The historical failure of the substantive criminal law to deal with conflicting worldviews and cultures may be dramatically illustrated by the Wehtigo murder cases.3   The Wehtigo was one of the non-human beings in the world of several Woodland indigenous peoples in Canada.  An evil spirit who took possession of people who would then kill and devour their families and companions, the Wehtigo was much feared, especially during periods of isolation and hunger in the winter time, and had to be ritually slain for the protection of the community.  A person under the influence of the Wehtigo possessed remarkable physical strength and powers of resurrection.  In the case of Moostoos, a Wehtigo killed in 1899 near Lesser Slave Lake, the evidence at the trial showed that Moostoos was aware of his impending Wehtigo possession and declared his preference to be killed rather than hurt his own children.  He was killed with axe blows, his heart pierced with a wooden stake and hot tea was poured into it since the heart of a Wehtigo turns to ice.  As in all other Wehtigo cases, the belief that the victim was a Wehtigo and there was no intention to kill a human being was not accepted.  Wehtigo killers were convicted of murder or manslaughter.  The manifest injustice of forcing foreign values into indigenous communities was dealt with only after conviction, by executive clemency or through the sentencing process.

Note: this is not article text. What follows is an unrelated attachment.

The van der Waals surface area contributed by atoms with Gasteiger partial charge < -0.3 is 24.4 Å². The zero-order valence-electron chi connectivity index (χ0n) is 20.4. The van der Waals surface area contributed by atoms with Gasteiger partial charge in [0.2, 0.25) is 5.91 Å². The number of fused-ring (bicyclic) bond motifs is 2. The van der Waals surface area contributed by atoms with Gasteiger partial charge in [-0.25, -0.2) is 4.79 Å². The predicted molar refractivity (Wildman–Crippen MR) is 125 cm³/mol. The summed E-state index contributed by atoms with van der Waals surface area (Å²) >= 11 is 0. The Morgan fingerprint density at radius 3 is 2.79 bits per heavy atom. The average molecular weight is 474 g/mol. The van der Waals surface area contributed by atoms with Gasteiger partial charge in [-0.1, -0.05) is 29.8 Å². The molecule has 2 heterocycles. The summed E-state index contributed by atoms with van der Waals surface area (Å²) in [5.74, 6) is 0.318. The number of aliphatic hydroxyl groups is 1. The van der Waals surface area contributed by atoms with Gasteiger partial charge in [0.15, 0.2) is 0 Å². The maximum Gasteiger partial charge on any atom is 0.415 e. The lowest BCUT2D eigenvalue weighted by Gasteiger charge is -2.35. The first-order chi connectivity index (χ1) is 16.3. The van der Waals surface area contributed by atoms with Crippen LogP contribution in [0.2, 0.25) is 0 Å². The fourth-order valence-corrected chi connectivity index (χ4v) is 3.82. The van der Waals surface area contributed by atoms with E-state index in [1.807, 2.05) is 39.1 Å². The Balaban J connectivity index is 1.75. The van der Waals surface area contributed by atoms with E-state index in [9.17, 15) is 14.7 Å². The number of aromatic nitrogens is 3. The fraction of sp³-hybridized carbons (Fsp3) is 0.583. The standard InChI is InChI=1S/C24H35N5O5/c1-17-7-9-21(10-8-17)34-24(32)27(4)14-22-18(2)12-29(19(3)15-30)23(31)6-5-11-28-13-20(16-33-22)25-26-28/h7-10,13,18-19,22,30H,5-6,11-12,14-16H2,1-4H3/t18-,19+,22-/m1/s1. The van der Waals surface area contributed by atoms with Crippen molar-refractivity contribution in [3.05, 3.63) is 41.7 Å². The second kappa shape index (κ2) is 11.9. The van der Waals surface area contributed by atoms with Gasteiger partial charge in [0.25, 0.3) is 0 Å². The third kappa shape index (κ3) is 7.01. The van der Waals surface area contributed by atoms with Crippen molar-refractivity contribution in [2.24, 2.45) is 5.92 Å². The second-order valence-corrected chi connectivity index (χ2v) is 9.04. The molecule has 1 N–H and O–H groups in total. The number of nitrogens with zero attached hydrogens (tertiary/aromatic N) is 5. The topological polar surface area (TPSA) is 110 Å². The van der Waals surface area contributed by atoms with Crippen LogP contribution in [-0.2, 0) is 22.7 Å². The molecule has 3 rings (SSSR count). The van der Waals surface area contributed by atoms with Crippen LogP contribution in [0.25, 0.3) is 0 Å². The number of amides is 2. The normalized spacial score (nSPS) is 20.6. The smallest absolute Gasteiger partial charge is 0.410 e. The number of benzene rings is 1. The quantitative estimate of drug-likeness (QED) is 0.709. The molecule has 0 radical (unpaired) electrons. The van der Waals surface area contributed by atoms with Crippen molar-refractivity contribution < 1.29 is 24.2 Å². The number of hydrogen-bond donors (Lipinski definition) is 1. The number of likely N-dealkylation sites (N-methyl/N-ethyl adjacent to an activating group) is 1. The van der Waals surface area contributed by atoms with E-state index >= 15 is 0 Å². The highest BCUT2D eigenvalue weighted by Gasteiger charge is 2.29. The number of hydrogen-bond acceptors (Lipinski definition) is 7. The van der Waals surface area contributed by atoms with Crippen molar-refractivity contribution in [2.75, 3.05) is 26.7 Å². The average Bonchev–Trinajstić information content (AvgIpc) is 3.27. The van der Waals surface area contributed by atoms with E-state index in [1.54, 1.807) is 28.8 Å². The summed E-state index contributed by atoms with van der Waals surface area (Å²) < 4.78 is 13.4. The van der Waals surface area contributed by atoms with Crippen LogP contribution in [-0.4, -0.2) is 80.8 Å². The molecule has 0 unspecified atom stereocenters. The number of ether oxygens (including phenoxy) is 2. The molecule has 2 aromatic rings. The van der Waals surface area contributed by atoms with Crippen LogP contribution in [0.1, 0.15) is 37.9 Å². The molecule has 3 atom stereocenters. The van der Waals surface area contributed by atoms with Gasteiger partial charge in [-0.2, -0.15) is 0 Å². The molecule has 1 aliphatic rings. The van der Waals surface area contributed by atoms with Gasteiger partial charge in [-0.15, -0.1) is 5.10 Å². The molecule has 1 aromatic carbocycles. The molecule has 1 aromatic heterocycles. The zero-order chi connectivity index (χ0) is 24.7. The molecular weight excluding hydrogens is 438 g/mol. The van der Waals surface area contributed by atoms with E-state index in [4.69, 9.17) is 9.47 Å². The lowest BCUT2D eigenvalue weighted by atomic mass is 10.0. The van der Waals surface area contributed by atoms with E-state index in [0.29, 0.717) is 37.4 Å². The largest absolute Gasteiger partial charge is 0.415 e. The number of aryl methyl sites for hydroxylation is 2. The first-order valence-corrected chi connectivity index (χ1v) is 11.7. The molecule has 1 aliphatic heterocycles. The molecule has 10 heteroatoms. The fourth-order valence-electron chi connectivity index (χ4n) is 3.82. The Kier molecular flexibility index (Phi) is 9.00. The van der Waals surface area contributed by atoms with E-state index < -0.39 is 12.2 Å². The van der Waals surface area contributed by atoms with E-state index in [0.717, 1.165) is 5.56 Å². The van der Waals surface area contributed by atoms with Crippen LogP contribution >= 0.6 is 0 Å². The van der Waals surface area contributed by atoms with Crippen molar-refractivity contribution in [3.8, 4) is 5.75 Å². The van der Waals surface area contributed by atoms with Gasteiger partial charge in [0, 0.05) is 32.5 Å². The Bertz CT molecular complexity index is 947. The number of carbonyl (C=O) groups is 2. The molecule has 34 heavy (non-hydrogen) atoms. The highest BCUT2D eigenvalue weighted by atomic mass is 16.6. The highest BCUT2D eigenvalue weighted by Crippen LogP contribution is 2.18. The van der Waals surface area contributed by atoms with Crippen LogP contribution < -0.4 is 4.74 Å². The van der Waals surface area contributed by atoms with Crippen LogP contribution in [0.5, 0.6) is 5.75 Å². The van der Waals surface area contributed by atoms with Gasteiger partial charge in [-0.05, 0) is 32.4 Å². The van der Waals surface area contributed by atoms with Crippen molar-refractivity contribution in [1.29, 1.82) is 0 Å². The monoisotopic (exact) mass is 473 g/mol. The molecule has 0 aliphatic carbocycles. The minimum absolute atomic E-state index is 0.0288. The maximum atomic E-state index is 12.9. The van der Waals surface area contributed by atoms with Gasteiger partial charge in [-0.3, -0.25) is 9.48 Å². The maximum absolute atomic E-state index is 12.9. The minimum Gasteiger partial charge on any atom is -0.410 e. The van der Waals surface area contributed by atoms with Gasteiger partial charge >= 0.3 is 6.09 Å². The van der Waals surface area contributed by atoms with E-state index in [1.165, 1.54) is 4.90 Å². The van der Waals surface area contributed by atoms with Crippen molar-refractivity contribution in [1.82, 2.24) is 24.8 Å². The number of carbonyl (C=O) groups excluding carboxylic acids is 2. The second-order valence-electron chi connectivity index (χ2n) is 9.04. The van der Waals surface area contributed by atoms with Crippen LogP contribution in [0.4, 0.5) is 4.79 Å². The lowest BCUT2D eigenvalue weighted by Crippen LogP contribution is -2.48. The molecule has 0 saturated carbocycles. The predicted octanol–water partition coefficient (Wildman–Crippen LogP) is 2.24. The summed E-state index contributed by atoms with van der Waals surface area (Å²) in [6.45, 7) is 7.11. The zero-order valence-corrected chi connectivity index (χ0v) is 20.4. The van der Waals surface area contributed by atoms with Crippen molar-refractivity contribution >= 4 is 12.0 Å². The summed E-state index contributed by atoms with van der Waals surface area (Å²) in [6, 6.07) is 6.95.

Other examples may illustrate the intolerance of conflicting cultural values.  These include the application of the Criminal Code prohibition against bigamy to polygamous Plains cultures, and the prohibitions of the Indian Act against social institutions such as the Potlatch and against religious practices including various dances, some of which are now enjoying a resurgence in contemporary Canada.

 The law’s support for Canadian political objectives may be illustrated by the 1884 Indian Act amendments which prohibited meetings of three or more Metis or Indian persons, at a time when armed insurrection was apprehended.  A companion amendment prohibited the sale of ball ammunition to Aboriginal people.  At the fall of Batoche in May 1885, in what has been called the Riel Rebellion, old Metis men were found in rifle pits, using nails as ammunition against Canadian troops.

 The unconscionable taking of the lands of the indigenous peoples, and the law’s justification by means of written treaty provisions and a theory of aboriginal title, would require comprehensive treatment in a separate address.

 Both the educative and political functions of the law were identified clearly by Crown counsel in one of the Inuit show trials held in the Canadian far North at the beginning of the 20th century;